Kennel cough – symptoms, treatment and prevention

Kennel cough – symptoms, treatment and prevention

What is Kennel Cough?

Kennel cough is one of the most common health problems for puppies, and probably the first illness your puppy will pick up. Often it is difficult to avoid as it is highly contagious. Also known as canine infectious tracheobronchitis, it is a respiratory disease. It’s highly contagious and dogs contract it in places where many canines congregate. It happens when the dog inhales bacteria or virus particles in their respiratory tract. It spreads through direct contact, airborne droplets, or contaminated surfaces such as water and food bowls. The disease is treatable in most dogs — however, its more severe in younger puppies and dogs with weak immune systems.

Symptoms

We can spot kennel cough relatively easy by the symptoms. These are some of the most common sign to look out for:

  • A strong, persistent cough with a goose honk sound
  • Sneezing
  • Runny nose
  • Lethargy
  • Low fever
  • Lack of appetite
  • Eye Discharge

If you spot any of these symptoms be sure to check in with your vet. Also try separating your pup from others if possible. It is highly infectious and is caught by close contact.

Treatment

Kennel cough is highly contagious. If you suspect your dog has it, keep him away from other animals and immediately contact a veterinarian. Most kennel cough cases resolve without treatment, but medication speeds up recovery and minimizes the symptoms.

We can treat ild cases of kennel cough within one or two weeks of rest. The veterinarian subscribes antibiotics to prevent secondary infections and cough medication to ease the coughing. If you opt for no treatment for the kennel cough, keep the dog in a well-humified area. Also, use a harness instead of a collar for dogs that strain against the leash to minimize coughing.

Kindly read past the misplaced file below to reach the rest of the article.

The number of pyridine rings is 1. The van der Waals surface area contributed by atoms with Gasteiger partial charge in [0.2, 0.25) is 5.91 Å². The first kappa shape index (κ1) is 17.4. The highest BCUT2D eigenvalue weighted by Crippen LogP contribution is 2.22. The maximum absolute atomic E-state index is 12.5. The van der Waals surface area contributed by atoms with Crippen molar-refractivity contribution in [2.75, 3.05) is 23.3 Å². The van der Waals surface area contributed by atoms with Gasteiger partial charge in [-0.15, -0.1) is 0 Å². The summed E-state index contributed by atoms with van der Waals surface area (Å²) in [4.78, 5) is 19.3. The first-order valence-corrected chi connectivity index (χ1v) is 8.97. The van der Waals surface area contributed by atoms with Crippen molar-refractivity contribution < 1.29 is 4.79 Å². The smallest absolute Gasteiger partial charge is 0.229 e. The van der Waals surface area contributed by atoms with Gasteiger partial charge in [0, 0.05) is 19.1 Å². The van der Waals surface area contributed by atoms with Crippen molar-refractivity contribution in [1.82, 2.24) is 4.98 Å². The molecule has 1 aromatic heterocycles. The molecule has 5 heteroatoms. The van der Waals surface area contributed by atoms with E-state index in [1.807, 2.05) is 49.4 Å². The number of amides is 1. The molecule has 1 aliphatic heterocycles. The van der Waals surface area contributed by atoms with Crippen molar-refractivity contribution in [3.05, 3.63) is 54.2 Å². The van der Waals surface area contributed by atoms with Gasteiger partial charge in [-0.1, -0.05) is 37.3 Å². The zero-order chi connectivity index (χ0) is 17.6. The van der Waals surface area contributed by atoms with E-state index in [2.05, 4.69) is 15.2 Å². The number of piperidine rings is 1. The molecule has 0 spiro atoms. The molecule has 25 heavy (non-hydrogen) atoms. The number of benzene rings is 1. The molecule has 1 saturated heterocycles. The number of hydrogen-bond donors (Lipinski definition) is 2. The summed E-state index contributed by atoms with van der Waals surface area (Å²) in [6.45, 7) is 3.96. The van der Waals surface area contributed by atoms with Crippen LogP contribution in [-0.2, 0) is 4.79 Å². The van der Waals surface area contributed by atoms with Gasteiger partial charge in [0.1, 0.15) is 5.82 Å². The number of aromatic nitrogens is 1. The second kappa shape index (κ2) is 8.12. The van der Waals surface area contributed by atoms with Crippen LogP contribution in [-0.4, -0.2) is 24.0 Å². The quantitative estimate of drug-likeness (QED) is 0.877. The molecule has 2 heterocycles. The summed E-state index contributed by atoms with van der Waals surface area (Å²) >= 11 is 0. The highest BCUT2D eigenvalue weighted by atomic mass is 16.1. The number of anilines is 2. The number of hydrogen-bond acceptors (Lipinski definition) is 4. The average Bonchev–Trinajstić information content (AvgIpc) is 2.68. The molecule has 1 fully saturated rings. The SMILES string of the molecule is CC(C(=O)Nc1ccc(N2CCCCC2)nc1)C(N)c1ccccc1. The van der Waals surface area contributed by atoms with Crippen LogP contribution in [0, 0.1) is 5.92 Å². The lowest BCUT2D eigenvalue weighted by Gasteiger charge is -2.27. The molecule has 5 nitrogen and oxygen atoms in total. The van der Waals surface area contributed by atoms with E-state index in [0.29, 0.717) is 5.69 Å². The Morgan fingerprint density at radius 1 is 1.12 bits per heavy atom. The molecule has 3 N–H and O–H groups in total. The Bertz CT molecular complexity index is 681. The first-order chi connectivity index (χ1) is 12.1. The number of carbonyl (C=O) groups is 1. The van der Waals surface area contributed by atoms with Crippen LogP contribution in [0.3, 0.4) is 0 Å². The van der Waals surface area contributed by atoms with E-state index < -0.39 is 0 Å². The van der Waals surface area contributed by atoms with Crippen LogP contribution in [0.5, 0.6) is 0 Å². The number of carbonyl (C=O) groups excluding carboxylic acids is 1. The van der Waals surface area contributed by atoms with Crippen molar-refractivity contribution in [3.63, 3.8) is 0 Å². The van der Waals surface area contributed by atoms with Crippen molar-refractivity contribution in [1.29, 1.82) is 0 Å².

Dogs with kennel cough take up to three weeks to recover. If the dog is old or has other medical conditions, it can take up to six weeks to recover. If the dog doesn’t recover within theexpected time, follow up with the veterinarian as severe cases lead to pneumonia.

Best Prevention Methods

Fortunately, it is preventable. There is a vaccine for bordetella bacterium, which is the most common agent known to cause kennel cough. Dogs who compete in canine sports, frequently boarded, visit doggie daycare, or get exposed to large amounts of dogs benefit from this vaccination. Most of the training, daycare and boarding facilities ask for proof of immunization to prevent infection.

The vaccine helps, but it doesn’t guarantee full protection. This is because kennel cough can be caused by other agents and different types of viruses and bacteria. Also, kennel cough vaccination doesn’t treat active infections. So you need to make sure it is done as a preventative. If your pup already has cannel cough, your vet will most likely suggest appropriate treatment followed by the preventative vaccination.

Avoid your dog’s contact with large amounts of canines if you can. Be extra careful when you go the vet, and try to avoid contact with other dogs there. Keep the pet healthy and in a well-balanced diet to strengthen the dog’s immune system. Try to make sure you include the necessary vitamins and minerals in your pup’s diet. It often helps to find a group of dog owners who you can trust to hang out with. And remember, it is annoying but but if caught in time, it can pass on quite quickly.

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